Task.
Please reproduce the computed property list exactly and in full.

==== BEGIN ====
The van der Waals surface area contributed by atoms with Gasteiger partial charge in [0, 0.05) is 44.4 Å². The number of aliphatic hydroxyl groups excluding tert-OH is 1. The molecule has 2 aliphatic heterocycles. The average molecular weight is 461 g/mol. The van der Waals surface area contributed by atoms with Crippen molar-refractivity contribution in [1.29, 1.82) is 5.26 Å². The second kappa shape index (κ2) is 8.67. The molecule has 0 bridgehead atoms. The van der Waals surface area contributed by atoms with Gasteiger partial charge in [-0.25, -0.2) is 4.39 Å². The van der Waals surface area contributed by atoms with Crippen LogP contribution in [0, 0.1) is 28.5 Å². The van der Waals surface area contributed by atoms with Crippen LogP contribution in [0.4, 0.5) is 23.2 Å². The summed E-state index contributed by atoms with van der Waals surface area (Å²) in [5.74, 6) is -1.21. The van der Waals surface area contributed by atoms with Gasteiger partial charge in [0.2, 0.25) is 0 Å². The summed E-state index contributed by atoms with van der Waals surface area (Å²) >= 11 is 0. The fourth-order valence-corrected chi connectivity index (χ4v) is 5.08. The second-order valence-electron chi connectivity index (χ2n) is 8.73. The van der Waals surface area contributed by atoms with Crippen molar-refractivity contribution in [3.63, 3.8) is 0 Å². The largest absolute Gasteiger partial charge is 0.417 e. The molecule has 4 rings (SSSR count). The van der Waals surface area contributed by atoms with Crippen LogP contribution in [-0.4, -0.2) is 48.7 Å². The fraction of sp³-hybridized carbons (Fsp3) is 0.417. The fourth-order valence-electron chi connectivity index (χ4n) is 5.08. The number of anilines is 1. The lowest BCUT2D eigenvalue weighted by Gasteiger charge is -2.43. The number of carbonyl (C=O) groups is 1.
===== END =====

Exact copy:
The van der Waals surface area contributed by atoms with Gasteiger partial charge in [0, 0.05) is 44.4 Å². The number of aliphatic hydroxyl groups excluding tert-OH is 1. The molecule has 2 aliphatic heterocycles. The average molecular weight is 461 g/mol. The van der Waals surface area contributed by atoms with Crippen molar-refractivity contribution in [1.29, 1.82) is 5.26 Å². The second kappa shape index (κ2) is 8.67. The molecule has 0 bridgehead atoms. The van der Waals surface area contributed by atoms with Gasteiger partial charge in [-0.25, -0.2) is 4.39 Å². The van der Waals surface area contributed by atoms with Crippen LogP contribution in [0, 0.1) is 28.5 Å². The van der Waals surface area contributed by atoms with Crippen LogP contribution in [0.4, 0.5) is 23.2 Å². The summed E-state index contributed by atoms with van der Waals surface area (Å²) in [5.74, 6) is -1.21. The van der Waals surface area contributed by atoms with Gasteiger partial charge in [0.2, 0.25) is 0 Å². The summed E-state index contributed by atoms with van der Waals surface area (Å²) >= 11 is 0. The fourth-order valence-corrected chi connectivity index (χ4v) is 5.08. The second-order valence-electron chi connectivity index (χ2n) is 8.73. The van der Waals surface area contributed by atoms with Crippen molar-refractivity contribution in [3.63, 3.8) is 0 Å². The largest absolute Gasteiger partial charge is 0.417 e. The molecule has 4 rings (SSSR count). The van der Waals surface area contributed by atoms with Crippen LogP contribution in [-0.4, -0.2) is 48.7 Å². The fraction of sp³-hybridized carbons (Fsp3) is 0.417. The fourth-order valence-electron chi connectivity index (χ4n) is 5.08. The number of anilines is 1. The lowest BCUT2D eigenvalue weighted by Gasteiger charge is -2.43. The number of carbonyl (C=O) groups is 1.